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Conveyors / Conveyors/Tunnels / In-bay Automatic / Multi-profit Centers / Self-serve

Starting the year off right

Presenting preventative maintenance schedules for conveyor, in-bay automatic and self-serve carwashes.

December 30, 2013
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Preventative Maintenance Schedule for a conveyor/tunnel

By Robert Andre

Daily Tasks

Observation is the most important aspect of these checks. Remember to: observe, look, note, and confirm. It’s important to catch small problems early before they cause greater damage.

Opening Checks: These are performed prior to opening the carwash and before running any water.

  • Check the hydraulic fluid: All leaks should be repaired immediately.
  • Look for low oil levels, leaks, and sub-standard performance of the overall system.
  • Do a wet test: This portion of the opening check is performed before opening and is designed to bring all of the equipment on line and ready to wash vehicles. The wet down procedure is programmed into the controller and allows you to concentrate on observing the equipment.
  • Visually check all of the chemical barrel levels in the equipment room (you do not want to run out of a chemical for any reason. The entire wash process can be compromised if this happens.) Please note: When changing a barrel, always clean and test the foot valve. Transfer the last of the old container into the new container when possible. Besides just looking for barrels that need to be replaced, you are looking for excessive use and minimal use.
  • Check the salt level of the water softener system. Fill with salt as needed. It’s better to have too much than too little.

Operational Checks: Performed while the wash is operating, these checks confirm the equipment is functioning properly and correctly adjusted.

  • Walk through the tunnel while a wash is occurring with all extra service applicators operational. Check for overall performance and specific adjustment indicators.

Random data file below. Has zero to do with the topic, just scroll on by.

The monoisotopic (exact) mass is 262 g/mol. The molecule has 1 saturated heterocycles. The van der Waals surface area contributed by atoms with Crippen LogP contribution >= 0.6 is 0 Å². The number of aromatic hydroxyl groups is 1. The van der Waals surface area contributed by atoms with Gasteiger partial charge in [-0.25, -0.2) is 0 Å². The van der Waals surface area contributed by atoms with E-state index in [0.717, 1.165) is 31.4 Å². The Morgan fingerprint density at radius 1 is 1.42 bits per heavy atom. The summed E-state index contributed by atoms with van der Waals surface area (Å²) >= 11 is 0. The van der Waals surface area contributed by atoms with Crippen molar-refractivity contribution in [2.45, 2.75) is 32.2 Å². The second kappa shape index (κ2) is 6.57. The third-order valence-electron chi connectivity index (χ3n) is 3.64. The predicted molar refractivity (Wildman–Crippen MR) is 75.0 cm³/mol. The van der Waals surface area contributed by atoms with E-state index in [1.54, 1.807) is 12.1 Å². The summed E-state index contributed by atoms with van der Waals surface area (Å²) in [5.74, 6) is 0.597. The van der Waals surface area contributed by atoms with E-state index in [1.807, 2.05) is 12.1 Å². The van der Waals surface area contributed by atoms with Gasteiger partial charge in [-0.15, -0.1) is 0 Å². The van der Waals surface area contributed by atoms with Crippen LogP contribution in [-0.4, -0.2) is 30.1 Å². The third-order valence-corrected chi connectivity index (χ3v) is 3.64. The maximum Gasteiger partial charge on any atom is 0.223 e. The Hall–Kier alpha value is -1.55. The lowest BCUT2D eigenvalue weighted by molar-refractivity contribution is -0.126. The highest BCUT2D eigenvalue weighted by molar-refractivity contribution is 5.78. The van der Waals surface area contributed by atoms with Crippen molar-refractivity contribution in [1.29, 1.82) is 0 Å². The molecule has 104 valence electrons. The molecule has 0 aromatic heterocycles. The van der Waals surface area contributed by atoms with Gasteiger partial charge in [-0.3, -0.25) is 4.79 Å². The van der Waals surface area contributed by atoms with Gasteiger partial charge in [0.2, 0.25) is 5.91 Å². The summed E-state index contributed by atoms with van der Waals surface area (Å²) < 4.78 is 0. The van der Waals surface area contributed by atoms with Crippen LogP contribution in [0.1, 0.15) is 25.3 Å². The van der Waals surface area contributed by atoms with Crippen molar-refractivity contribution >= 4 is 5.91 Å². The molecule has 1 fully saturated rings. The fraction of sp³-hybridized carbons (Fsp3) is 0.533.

• Inspect the equipment room while a wash is occurring with all extra service applicators operational. Check for overall performance and specific adjustment indicators.

Closing Checks: These are performed after the wash has closed for the day. These checks confirm the equipment is functioning properly and is correctly adjusted. In addition, any heavily soiled cloth is cleaned.

  • Inspect the tunnel. Look for any damage that may have occurred during the day.
  • Inspect the equipment room. Check for any damage or problems that have come up during the day.

Weekly Tasks

The two most important aspects of the weekly checks are lubrication and close inspection.

  • Pay close attention to lubrication. When weekly procedures are performed, long-term wear and tear will become apparent and further deterioration can be avoided. The Weekly Procedures are divided up between the tunnel and the equipment room for a typical conveyor carwash.

Monthly Tasks

The two most important aspects of the monthly checks are cleaning and close inspection. The assignments are divided up between the tunnel and the equipment room; and are scheduled for individual days assigned at the manager’s discretion.

  • Thoroughly clean the equipment.
  • Closely inspect long-term wear points to gauge overall wear and tear on the equipment.

Annual and Semi-Annual Tasks

The scheduling of individual tasks is determined by the manager of the facility. However, they must be done within 30 days, plus or minus, of their due dates.

  • Look to replace wearable items, such as chains and rollers.

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